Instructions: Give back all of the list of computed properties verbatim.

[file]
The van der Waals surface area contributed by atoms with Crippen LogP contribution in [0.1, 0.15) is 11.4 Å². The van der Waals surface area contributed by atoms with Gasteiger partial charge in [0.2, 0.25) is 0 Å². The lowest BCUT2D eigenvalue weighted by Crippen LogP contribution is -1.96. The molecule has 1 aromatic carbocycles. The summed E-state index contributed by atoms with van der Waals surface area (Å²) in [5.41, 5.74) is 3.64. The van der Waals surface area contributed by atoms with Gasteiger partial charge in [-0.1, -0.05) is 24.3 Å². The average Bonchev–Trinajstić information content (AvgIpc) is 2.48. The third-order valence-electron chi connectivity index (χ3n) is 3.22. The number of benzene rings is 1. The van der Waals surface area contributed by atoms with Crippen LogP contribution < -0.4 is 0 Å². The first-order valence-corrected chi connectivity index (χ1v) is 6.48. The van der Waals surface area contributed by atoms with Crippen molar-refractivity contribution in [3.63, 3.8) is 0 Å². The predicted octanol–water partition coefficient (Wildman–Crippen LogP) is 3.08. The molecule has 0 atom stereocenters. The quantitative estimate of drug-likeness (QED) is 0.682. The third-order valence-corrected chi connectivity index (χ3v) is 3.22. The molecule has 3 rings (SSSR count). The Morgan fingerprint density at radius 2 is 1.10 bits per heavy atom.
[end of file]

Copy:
The van der Waals surface area contributed by atoms with Crippen LogP contribution in [0.1, 0.15) is 11.4 Å². The van der Waals surface area contributed by atoms with Gasteiger partial charge in [0.2, 0.25) is 0 Å². The lowest BCUT2D eigenvalue weighted by Crippen LogP contribution is -1.96. The molecule has 1 aromatic carbocycles. The summed E-state index contributed by atoms with van der Waals surface area (Å²) in [5.41, 5.74) is 3.64. The van der Waals surface area contributed by atoms with Gasteiger partial charge in [-0.1, -0.05) is 24.3 Å². The average Bonchev–Trinajstić information content (AvgIpc) is 2.48. The third-order valence-electron chi connectivity index (χ3n) is 3.22. The number of benzene rings is 1. The van der Waals surface area contributed by atoms with Crippen LogP contribution < -0.4 is 0 Å². The first-order valence-corrected chi connectivity index (χ1v) is 6.48. The van der Waals surface area contributed by atoms with Crippen molar-refractivity contribution in [3.63, 3.8) is 0 Å². The predicted octanol–water partition coefficient (Wildman–Crippen LogP) is 3.08. The molecule has 0 atom stereocenters. The quantitative estimate of drug-likeness (QED) is 0.682. The third-order valence-corrected chi connectivity index (χ3v) is 3.22. The molecule has 3 rings (SSSR count). The Morgan fingerprint density at radius 2 is 1.10 bits per heavy atom.